I shoot plenty of video of our kids, but I've not posted a single snippet anywhere online. Photos? Yes. But video? No.
Why not? Call me paranoid, but even if the videos are intended to be seen only by friends and family, I have no way of making sure that a link doesn't get forwarded to someone else.
Over at Child Caring, I've asked parents to weigh in on viral videos, and whether they're fair to the kids who are featured in them. Recently, MomLogic talked to clinical psychologist Dr. Cara Gardenswartz about six of the most popular viral videos out there, and the analysis really makes you see these videos in a different light.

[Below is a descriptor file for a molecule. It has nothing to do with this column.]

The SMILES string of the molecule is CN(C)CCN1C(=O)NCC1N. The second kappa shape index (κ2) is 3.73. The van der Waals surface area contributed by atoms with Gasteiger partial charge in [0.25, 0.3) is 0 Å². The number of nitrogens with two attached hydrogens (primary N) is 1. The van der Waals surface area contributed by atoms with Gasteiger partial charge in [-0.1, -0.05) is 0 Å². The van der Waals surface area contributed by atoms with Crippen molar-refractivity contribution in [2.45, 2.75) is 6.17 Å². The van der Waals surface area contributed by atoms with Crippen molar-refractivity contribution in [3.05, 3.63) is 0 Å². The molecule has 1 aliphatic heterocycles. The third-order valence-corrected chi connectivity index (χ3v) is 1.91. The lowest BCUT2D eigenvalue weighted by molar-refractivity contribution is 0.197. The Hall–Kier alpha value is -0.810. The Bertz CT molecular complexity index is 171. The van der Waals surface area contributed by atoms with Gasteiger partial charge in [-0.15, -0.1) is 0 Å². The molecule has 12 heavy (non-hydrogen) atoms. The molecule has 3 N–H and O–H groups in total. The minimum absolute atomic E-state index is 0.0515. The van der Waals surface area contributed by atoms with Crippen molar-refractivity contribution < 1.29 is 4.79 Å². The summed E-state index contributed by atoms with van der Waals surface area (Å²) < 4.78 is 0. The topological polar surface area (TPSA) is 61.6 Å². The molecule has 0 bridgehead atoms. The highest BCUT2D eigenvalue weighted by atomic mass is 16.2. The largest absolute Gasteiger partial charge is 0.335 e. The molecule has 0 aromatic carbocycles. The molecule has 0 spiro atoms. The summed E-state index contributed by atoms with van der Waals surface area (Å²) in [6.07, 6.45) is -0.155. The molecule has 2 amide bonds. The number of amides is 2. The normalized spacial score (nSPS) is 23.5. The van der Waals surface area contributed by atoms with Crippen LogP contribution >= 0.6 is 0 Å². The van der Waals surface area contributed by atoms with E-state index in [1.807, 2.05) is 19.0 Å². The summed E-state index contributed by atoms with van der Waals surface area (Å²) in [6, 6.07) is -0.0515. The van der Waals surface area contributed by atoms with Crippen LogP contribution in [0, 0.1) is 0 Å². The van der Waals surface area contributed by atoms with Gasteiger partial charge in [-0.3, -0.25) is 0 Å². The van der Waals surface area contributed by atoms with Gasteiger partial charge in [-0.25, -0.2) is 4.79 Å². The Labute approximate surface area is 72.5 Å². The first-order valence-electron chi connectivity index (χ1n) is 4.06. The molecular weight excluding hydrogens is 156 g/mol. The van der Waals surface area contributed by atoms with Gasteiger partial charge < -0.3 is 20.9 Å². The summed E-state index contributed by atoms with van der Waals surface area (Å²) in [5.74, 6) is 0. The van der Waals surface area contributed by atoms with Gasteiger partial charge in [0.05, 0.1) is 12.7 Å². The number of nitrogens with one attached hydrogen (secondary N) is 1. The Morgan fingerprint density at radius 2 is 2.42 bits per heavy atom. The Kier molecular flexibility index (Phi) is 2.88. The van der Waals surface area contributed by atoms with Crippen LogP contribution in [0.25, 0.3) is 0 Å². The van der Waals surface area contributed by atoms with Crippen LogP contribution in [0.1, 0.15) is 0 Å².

The videos show kids mispronouncing words, acting hyper, or freaking out over innocuous things. They're funny -- sort of. But there's something about them that's unsettling. The viewer is being invited to laugh at these children -- by their parents. It's one thing to embarrass your older kids in front of family and friends; it's another thing to expose your child to the world when he's vulnerable.
The videos of children who are clearly upset about something... those bother me the most. (for the record, they bother me when I see them on mainstream TV shows like American's Funniest Home Videos, too. Why are the parents still taping? Drop your camera and comfort your child.
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